Impact of the Transition on the Income Statement at December 31, 2004
(in millions of euros) In accordance with IAS/IFRS Data at 12/31/04
  the old accounting restatements in accordance
  principles   with IAS/IFRS
Sales revenues 5,696 (69) 5,627
Other revenues and income, net 801 54 855
Total net revenues 6,497 (15) 6,482
Raw materials and services used (-) (4,995) 279 (4,716)
Labor costs (-) (248) (43) (291)
EBITDA 1,254 221 1,475
Depreciation, amortization and writedowns (-) (639) (21) (660)
EBIT 615 200 815
Net financial income (expense) (248) (62) (310)
Income from (Expense on) equity investments 1 (16) (15)
Other income (expense), net 16 4 20
Profit before taxes 384 126 510
Income taxes (151) 63 (88)
Profit (Loss) from continuing operations 233 189 422
Profit (Loss) from discontinuing operations - - -
Profit (Loss) 233 189 422
Of which:      
Minority interest in (profit) loss 78 (10) 68
Group interest in profit (loss) 155 199 354
The changes that occurred in the most significant components of the income statement for the year ended December 31, 2004 are attributable primarily to the consolidation of Edipower and reflect the impact of the use of fair value as deemed cost to value property, plant and equipment (which produced an increase in depreciation and had an impact on Income taxes due to the reversal of deferred taxes recognized in connection with fair value measurement) and the inability to amortize goodwill.
Risk, Management, Types of Financial Risks
and Hedging Strategies
The operations of the Edison Group are exposed to several types of risk, including fluctuations in interest rates, foreign exchange rates and prices, and cash flow risks. The Group minimizes these risks through the use of derivative contracts that are executed within the framework of its risk management activities. As a rule, derivatives and similar instruments are not used for trading purposes.
All such transactions are carried out in accordance with special organizational guidelines that govern risk management activities. In particular, the Group has adopted procedures designed to monitor all transactions that involve derivative instruments. More specifically, all risk management transactions are centrally managed. An exception is made for certain transactions of limited size that are executed by Edipower, which has independent risk management procedures, mainly in the financial area.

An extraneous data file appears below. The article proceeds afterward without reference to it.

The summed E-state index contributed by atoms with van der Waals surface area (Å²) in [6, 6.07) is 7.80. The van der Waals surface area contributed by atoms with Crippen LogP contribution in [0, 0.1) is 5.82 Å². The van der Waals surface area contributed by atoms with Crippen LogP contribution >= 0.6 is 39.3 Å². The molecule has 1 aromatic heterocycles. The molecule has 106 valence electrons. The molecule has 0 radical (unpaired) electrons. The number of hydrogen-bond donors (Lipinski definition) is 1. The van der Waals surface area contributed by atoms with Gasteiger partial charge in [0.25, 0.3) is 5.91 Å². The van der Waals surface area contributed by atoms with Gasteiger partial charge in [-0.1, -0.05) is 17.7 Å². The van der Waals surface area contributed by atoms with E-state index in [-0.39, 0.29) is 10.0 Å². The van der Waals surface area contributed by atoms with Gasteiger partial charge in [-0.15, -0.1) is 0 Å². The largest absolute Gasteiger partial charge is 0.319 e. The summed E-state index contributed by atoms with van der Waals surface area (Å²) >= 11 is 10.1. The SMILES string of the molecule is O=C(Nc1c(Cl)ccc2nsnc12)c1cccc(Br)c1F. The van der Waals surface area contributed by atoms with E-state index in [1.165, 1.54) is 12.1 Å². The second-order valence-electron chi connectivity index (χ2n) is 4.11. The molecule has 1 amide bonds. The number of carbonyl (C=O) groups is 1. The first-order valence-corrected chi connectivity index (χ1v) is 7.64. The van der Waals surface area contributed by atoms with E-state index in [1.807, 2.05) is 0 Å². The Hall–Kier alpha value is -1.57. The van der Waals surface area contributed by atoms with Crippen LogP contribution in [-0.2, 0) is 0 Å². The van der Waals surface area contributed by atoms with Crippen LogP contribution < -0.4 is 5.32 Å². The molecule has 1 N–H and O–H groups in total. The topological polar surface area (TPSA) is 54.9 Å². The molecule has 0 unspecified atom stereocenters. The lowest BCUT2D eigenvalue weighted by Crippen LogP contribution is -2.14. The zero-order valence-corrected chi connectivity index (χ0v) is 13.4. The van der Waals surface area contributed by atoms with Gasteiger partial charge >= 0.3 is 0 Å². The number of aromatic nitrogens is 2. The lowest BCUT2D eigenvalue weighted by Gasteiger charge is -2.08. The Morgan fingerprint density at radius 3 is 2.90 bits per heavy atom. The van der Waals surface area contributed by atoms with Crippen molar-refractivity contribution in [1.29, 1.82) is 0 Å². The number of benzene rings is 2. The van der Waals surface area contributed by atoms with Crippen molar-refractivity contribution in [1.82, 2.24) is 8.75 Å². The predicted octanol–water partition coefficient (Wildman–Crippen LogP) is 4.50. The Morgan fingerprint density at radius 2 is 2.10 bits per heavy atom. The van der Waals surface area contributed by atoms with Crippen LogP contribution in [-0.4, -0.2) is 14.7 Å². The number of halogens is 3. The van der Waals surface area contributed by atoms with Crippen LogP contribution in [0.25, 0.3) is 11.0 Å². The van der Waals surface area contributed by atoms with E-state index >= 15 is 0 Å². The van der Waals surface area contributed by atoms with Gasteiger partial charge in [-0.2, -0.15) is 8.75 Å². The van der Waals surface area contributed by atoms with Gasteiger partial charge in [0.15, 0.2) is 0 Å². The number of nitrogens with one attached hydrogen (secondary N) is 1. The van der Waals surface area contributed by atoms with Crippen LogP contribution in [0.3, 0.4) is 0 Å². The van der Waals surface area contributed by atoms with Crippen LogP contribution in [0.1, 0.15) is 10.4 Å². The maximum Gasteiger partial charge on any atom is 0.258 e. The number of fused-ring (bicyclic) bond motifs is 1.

Interest Rate Risk
The strategy pursued by the Group is to have substantially balanced positions in its fixed- and variable-interest exposure, with the goal of minimizing the impact of market rate fluctuations.
At December 31, 2005, the Group's exposure to the risk of changes in interest rates was roughly equivalent to 40% of its total exposure, despite the fact that some of the existing hedges entail the use of variable interest rates.
The most significant medium and long term positions have been hedged, with special emphasis on transactions involving bond issues and project financing. In the case of Edipower, the main purpose of hedging transactions is to minimize the risk component. Accordingly, the Group implemented a structure of financial derivatives based on an interest-rate corridor with rates ranging between about 3% and 4.20%.
Currency Risk
With the exception of issues discussed below in the paragraph that discusses price risk, the Group does not have a significant exposure to currency risks. Whatever exposure there is, it is limited to the translation of the financial statements of certain foreign subsidiaries, since most of the Group's operating companies use the same currency for invoices issued and invoices received.
Price Risk
The Group is exposed to price risk, including the related currency risk, for all of the energy commodities with which it is involved, including electric power, natural gas, coal, oil and refined products. This risk exists because both purchases and sales are affected by changes in the prices of energy commodities, either directly or through pricing formulas and indexing mechanisms.
In its management of price risk, the Group uses the financial markets for hedging purposes only to a limited degree, relying instead on exploiting the vertical and horizontal integrations of its different business operations.
The first step toward achieving this goal is to plan how to physically balance the volumes of the Group's actual market sales of energy commodities among the various delivery deadlines by using proprietary production assets and the existing portfolio of medium/long term contracts and spot contracts.
In addition, the Group pursues a policy designed to achieve homogeneity of physical sources and uses, so that the formulas and indexing mechanisms that affect revenues from the sale of energy commodities reflect, as closely as possible, the formulas and indexing mechanisms that have an impact on the costs the Group incurs to purchase energy commodities in the market and acquire supplies for its production assets.
To manage the residual risk, the Group can use the structured hedges that are available in the financial markets, in accordance with a cash flow hedging strategy. Hedging transactions can be used to lock in the margin on an individual transaction or a limited number of like transactions (operational hedging), or to protect a maximum level of exposure to price risk, computed in a centralized manner for the Group's entire net portfolio, for a legal entity that is part of the Group or a group of physical and contractual assets that, taken as a whole, are significant for the Group (strategic hedging). Transactions in